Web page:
While sports are commonly thought to “be a safe, healthy environment which contributes to the positive development of young people, it is also an area where violence can manifest itself in various ways, including sexual assault.” Between 2 and 8 percent of all Canadian athletes are victims in sexual abuse at some point in their careers, a number which may come as a surprise to sports fans and sexual abuse prevention advocates alike.
Concerns for the safety and wellbeing of child and young adult victims have seen a sharp rise in recent years as incidents of sexual abuse in any environment—including athletics—are brought to the public’s attention thanks to the #MeToo movement and similar visibility efforts.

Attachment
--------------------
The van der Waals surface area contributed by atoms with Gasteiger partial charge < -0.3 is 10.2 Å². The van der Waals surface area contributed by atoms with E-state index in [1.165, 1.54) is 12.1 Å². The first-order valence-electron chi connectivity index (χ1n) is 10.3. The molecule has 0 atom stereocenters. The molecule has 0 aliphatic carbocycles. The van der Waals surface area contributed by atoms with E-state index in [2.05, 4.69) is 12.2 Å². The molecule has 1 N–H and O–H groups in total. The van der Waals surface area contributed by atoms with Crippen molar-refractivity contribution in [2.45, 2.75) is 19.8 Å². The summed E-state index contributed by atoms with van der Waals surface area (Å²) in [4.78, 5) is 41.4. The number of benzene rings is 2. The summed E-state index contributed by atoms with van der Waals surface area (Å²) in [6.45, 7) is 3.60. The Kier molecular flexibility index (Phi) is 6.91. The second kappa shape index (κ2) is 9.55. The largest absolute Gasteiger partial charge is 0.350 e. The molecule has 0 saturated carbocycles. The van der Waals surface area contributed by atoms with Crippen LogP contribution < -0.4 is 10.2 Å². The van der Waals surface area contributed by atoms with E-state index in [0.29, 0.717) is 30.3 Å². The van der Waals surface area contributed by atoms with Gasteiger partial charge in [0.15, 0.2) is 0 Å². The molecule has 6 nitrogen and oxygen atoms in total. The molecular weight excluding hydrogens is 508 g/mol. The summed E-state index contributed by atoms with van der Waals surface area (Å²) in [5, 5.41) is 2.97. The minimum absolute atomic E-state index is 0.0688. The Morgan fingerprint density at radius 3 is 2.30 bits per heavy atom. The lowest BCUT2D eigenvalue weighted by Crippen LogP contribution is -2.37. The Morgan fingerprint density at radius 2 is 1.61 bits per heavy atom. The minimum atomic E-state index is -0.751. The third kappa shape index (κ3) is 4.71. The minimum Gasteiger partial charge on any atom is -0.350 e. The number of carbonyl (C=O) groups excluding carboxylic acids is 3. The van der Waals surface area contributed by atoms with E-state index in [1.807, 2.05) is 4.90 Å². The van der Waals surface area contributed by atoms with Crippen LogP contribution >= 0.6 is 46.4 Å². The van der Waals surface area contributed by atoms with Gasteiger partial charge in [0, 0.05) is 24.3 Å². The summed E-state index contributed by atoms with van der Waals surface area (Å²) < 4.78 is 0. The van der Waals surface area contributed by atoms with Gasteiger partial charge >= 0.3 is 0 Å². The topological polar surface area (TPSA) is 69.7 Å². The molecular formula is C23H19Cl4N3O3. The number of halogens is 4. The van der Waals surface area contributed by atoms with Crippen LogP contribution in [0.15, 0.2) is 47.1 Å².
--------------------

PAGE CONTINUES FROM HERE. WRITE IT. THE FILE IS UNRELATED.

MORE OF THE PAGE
In as many as 98 percent of these incidents, the perpetrators of sexual abuse were coaches, teachers or instructors of the victims, violating the sense of trust and kinship that is highly valued in the context of an athletic team.
Is Sexual Abuse in Elite Sports a Hidden Epidemic?
The Chronicle Herald reported yesterday that Konstanty Bedoa-Gorski a director and coach of a Halifax based program for high performance teen soccer players was sentenced to two years in prison for sexually assaulting one of his players, a 14 year old girl.
Family ripped apart
Judge Michael Sherar said Bedoa-Gorski took advantage of a dedicated player who was hungry for extra training and groomed her for sexual satisfaction. Judge Sherar said that Bedoa-Gorski’s actions had “ripped apart” the victim’s family.